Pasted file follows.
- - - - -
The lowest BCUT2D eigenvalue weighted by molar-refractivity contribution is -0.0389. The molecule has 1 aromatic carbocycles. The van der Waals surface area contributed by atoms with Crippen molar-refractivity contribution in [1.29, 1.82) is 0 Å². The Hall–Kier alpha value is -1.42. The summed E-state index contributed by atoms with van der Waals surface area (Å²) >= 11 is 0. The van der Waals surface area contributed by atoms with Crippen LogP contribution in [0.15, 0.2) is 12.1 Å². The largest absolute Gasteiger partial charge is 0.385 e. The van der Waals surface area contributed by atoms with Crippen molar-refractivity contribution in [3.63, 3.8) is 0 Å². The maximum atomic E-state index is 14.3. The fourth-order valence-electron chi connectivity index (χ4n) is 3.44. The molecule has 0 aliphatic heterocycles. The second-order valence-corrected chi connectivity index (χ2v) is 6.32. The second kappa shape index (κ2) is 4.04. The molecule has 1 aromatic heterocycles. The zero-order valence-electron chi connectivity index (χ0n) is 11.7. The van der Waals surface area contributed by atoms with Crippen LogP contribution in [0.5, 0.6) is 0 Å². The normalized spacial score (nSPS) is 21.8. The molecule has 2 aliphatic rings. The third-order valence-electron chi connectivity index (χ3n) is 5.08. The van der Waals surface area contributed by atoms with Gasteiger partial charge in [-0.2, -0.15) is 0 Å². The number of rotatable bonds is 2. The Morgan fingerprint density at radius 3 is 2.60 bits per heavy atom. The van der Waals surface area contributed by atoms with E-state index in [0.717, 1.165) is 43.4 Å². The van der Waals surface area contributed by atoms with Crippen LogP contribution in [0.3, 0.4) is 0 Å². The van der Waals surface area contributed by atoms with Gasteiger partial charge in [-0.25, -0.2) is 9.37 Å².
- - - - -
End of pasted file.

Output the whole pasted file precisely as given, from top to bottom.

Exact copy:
The lowest BCUT2D eigenvalue weighted by molar-refractivity contribution is -0.0389. The molecule has 1 aromatic carbocycles. The van der Waals surface area contributed by atoms with Crippen molar-refractivity contribution in [1.29, 1.82) is 0 Å². The Hall–Kier alpha value is -1.42. The summed E-state index contributed by atoms with van der Waals surface area (Å²) >= 11 is 0. The van der Waals surface area contributed by atoms with Crippen LogP contribution in [0.15, 0.2) is 12.1 Å². The largest absolute Gasteiger partial charge is 0.385 e. The van der Waals surface area contributed by atoms with Crippen molar-refractivity contribution in [3.63, 3.8) is 0 Å². The maximum atomic E-state index is 14.3. The fourth-order valence-electron chi connectivity index (χ4n) is 3.44. The molecule has 0 aliphatic heterocycles. The second-order valence-corrected chi connectivity index (χ2v) is 6.32. The second kappa shape index (κ2) is 4.04. The molecule has 1 aromatic heterocycles. The zero-order valence-electron chi connectivity index (χ0n) is 11.7. The van der Waals surface area contributed by atoms with Crippen LogP contribution in [0.5, 0.6) is 0 Å². The normalized spacial score (nSPS) is 21.8. The molecule has 2 aliphatic rings. The third-order valence-electron chi connectivity index (χ3n) is 5.08. The van der Waals surface area contributed by atoms with Gasteiger partial charge in [-0.2, -0.15) is 0 Å². The number of rotatable bonds is 2. The Morgan fingerprint density at radius 3 is 2.60 bits per heavy atom. The van der Waals surface area contributed by atoms with E-state index in [0.717, 1.165) is 43.4 Å². The van der Waals surface area contributed by atoms with Crippen LogP contribution in [0.3, 0.4) is 0 Å². The van der Waals surface area contributed by atoms with Gasteiger partial charge in [-0.25, -0.2) is 9.37 Å².